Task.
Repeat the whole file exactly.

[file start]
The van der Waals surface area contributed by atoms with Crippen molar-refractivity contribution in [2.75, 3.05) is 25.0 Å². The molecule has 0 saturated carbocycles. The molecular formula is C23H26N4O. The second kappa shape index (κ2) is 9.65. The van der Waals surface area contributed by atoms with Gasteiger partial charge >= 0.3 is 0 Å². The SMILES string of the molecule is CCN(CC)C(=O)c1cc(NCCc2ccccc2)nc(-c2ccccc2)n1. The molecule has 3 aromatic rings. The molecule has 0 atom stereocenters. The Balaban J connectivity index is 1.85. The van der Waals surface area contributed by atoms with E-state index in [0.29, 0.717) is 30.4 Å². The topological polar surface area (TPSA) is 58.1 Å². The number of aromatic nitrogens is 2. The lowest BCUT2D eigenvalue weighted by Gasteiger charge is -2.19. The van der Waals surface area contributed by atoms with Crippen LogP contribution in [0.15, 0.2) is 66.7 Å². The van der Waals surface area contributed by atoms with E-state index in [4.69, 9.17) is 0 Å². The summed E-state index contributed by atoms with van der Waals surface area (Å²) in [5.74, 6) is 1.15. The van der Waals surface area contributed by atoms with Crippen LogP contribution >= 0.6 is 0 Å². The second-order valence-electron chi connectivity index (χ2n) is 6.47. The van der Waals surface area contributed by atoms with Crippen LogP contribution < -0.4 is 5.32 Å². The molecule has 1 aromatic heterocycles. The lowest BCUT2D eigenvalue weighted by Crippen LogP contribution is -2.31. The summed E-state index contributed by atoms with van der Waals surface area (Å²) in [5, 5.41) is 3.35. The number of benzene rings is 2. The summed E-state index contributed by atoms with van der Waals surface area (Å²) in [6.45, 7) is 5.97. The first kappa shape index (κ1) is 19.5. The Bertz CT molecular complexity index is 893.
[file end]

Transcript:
The van der Waals surface area contributed by atoms with Crippen molar-refractivity contribution in [2.75, 3.05) is 25.0 Å². The molecule has 0 saturated carbocycles. The molecular formula is C23H26N4O. The second kappa shape index (κ2) is 9.65. The van der Waals surface area contributed by atoms with Gasteiger partial charge >= 0.3 is 0 Å². The SMILES string of the molecule is CCN(CC)C(=O)c1cc(NCCc2ccccc2)nc(-c2ccccc2)n1. The molecule has 3 aromatic rings. The molecule has 0 atom stereocenters. The Balaban J connectivity index is 1.85. The van der Waals surface area contributed by atoms with E-state index in [0.29, 0.717) is 30.4 Å². The topological polar surface area (TPSA) is 58.1 Å². The number of aromatic nitrogens is 2. The lowest BCUT2D eigenvalue weighted by Gasteiger charge is -2.19. The van der Waals surface area contributed by atoms with Crippen LogP contribution in [0.15, 0.2) is 66.7 Å². The van der Waals surface area contributed by atoms with E-state index in [4.69, 9.17) is 0 Å². The summed E-state index contributed by atoms with van der Waals surface area (Å²) in [5.74, 6) is 1.15. The van der Waals surface area contributed by atoms with Crippen LogP contribution >= 0.6 is 0 Å². The second-order valence-electron chi connectivity index (χ2n) is 6.47. The van der Waals surface area contributed by atoms with Crippen LogP contribution < -0.4 is 5.32 Å². The molecule has 1 aromatic heterocycles. The lowest BCUT2D eigenvalue weighted by Crippen LogP contribution is -2.31. The summed E-state index contributed by atoms with van der Waals surface area (Å²) in [5, 5.41) is 3.35. The number of benzene rings is 2. The summed E-state index contributed by atoms with van der Waals surface area (Å²) in [6.45, 7) is 5.97. The first kappa shape index (κ1) is 19.5. The Bertz CT molecular complexity index is 893.